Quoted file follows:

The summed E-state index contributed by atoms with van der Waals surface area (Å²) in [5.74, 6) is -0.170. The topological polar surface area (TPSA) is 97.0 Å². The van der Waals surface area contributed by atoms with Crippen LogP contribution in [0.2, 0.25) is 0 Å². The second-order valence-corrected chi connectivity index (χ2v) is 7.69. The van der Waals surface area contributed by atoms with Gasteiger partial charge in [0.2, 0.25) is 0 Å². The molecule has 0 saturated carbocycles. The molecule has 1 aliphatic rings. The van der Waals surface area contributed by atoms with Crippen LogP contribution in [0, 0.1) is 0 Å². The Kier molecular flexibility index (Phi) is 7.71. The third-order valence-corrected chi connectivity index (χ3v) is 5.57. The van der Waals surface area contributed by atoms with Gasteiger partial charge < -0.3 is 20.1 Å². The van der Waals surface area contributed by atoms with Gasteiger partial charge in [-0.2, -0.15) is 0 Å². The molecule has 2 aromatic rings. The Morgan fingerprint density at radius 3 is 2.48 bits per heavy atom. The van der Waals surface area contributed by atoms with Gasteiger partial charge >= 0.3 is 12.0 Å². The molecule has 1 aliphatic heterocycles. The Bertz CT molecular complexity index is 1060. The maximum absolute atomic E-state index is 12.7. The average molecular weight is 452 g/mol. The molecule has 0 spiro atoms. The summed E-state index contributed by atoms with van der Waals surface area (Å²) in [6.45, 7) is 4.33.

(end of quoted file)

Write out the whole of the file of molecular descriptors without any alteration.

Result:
The summed E-state index contributed by atoms with van der Waals surface area (Å²) in [5.74, 6) is -0.170. The topological polar surface area (TPSA) is 97.0 Å². The van der Waals surface area contributed by atoms with Crippen LogP contribution in [0.2, 0.25) is 0 Å². The second-order valence-corrected chi connectivity index (χ2v) is 7.69. The van der Waals surface area contributed by atoms with Gasteiger partial charge in [0.2, 0.25) is 0 Å². The molecule has 0 saturated carbocycles. The molecule has 1 aliphatic rings. The van der Waals surface area contributed by atoms with Crippen LogP contribution in [0, 0.1) is 0 Å². The Kier molecular flexibility index (Phi) is 7.71. The third-order valence-corrected chi connectivity index (χ3v) is 5.57. The van der Waals surface area contributed by atoms with Gasteiger partial charge < -0.3 is 20.1 Å². The van der Waals surface area contributed by atoms with Gasteiger partial charge in [-0.2, -0.15) is 0 Å². The molecule has 2 aromatic rings. The Morgan fingerprint density at radius 3 is 2.48 bits per heavy atom. The van der Waals surface area contributed by atoms with Gasteiger partial charge >= 0.3 is 12.0 Å². The molecule has 1 aliphatic heterocycles. The Bertz CT molecular complexity index is 1060. The maximum absolute atomic E-state index is 12.7. The average molecular weight is 452 g/mol. The molecule has 0 spiro atoms. The summed E-state index contributed by atoms with van der Waals surface area (Å²) in [6.45, 7) is 4.33.